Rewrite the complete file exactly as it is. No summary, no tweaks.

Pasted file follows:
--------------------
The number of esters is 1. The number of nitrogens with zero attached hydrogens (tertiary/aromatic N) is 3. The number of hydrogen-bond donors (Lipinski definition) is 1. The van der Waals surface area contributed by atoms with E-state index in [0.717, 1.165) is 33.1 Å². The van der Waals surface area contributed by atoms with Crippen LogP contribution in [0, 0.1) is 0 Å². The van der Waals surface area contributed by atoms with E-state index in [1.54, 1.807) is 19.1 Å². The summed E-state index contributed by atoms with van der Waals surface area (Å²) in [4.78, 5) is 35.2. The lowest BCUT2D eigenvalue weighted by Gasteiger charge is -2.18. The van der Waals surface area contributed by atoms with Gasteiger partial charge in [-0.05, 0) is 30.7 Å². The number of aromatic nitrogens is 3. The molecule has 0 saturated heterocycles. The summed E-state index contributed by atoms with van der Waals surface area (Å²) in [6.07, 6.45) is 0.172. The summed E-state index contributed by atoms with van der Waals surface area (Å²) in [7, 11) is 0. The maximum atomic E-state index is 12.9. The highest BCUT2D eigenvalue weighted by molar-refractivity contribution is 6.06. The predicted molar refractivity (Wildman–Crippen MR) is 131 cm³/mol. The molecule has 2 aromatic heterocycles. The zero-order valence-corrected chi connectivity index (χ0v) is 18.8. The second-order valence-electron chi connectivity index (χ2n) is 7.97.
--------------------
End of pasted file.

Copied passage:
The number of esters is 1. The number of nitrogens with zero attached hydrogens (tertiary/aromatic N) is 3. The number of hydrogen-bond donors (Lipinski definition) is 1. The van der Waals surface area contributed by atoms with E-state index in [0.717, 1.165) is 33.1 Å². The van der Waals surface area contributed by atoms with Crippen LogP contribution in [0, 0.1) is 0 Å². The van der Waals surface area contributed by atoms with E-state index in [1.54, 1.807) is 19.1 Å². The summed E-state index contributed by atoms with van der Waals surface area (Å²) in [4.78, 5) is 35.2. The lowest BCUT2D eigenvalue weighted by Gasteiger charge is -2.18. The van der Waals surface area contributed by atoms with Gasteiger partial charge in [-0.05, 0) is 30.7 Å². The number of aromatic nitrogens is 3. The molecule has 0 saturated heterocycles. The summed E-state index contributed by atoms with van der Waals surface area (Å²) in [6.07, 6.45) is 0.172. The summed E-state index contributed by atoms with van der Waals surface area (Å²) in [7, 11) is 0. The maximum atomic E-state index is 12.9. The highest BCUT2D eigenvalue weighted by molar-refractivity contribution is 6.06. The predicted molar refractivity (Wildman–Crippen MR) is 131 cm³/mol. The molecule has 2 aromatic heterocycles. The zero-order valence-corrected chi connectivity index (χ0v) is 18.8. The second-order valence-electron chi connectivity index (χ2n) is 7.97.